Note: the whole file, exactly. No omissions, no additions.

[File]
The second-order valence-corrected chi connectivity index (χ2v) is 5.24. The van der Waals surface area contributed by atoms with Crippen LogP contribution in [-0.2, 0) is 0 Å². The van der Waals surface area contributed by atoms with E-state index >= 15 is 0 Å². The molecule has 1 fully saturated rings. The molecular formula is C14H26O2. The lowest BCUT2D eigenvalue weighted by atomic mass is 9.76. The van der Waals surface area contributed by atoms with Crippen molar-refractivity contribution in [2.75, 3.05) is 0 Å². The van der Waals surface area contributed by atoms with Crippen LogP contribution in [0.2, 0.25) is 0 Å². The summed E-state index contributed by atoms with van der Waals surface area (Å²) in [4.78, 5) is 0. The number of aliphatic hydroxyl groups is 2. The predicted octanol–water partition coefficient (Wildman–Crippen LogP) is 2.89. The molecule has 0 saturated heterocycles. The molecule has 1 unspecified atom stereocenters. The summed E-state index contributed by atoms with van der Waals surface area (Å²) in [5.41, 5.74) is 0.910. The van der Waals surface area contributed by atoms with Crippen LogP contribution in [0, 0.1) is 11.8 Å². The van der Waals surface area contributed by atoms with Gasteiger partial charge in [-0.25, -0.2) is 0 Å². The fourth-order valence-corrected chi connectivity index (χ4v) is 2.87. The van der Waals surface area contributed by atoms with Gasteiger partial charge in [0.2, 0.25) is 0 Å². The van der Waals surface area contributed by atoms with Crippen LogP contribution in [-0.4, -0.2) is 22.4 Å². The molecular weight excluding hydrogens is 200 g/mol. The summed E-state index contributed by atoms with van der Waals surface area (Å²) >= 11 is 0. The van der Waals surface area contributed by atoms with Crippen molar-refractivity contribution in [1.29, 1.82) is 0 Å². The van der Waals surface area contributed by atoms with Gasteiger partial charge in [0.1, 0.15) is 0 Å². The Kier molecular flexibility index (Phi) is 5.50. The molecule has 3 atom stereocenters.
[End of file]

The second-order valence-corrected chi connectivity index (χ2v) is 5.24. The van der Waals surface area contributed by atoms with Crippen LogP contribution in [-0.2, 0) is 0 Å². The van der Waals surface area contributed by atoms with E-state index >= 15 is 0 Å². The molecule has 1 fully saturated rings. The molecular formula is C14H26O2. The lowest BCUT2D eigenvalue weighted by atomic mass is 9.76. The van der Waals surface area contributed by atoms with Crippen molar-refractivity contribution in [2.75, 3.05) is 0 Å². The van der Waals surface area contributed by atoms with Crippen LogP contribution in [0.2, 0.25) is 0 Å². The summed E-state index contributed by atoms with van der Waals surface area (Å²) in [4.78, 5) is 0. The number of aliphatic hydroxyl groups is 2. The predicted octanol–water partition coefficient (Wildman–Crippen LogP) is 2.89. The molecule has 0 saturated heterocycles. The molecule has 1 unspecified atom stereocenters. The summed E-state index contributed by atoms with van der Waals surface area (Å²) in [5.41, 5.74) is 0.910. The van der Waals surface area contributed by atoms with Crippen LogP contribution in [0, 0.1) is 11.8 Å². The van der Waals surface area contributed by atoms with Gasteiger partial charge in [-0.25, -0.2) is 0 Å². The fourth-order valence-corrected chi connectivity index (χ4v) is 2.87. The van der Waals surface area contributed by atoms with Gasteiger partial charge in [0.2, 0.25) is 0 Å². The van der Waals surface area contributed by atoms with Crippen LogP contribution in [-0.4, -0.2) is 22.4 Å². The molecular weight excluding hydrogens is 200 g/mol. The summed E-state index contributed by atoms with van der Waals surface area (Å²) >= 11 is 0. The van der Waals surface area contributed by atoms with Crippen molar-refractivity contribution in [1.29, 1.82) is 0 Å². The van der Waals surface area contributed by atoms with Gasteiger partial charge in [0.1, 0.15) is 0 Å². The Kier molecular flexibility index (Phi) is 5.50. The molecule has 3 atom stereocenters.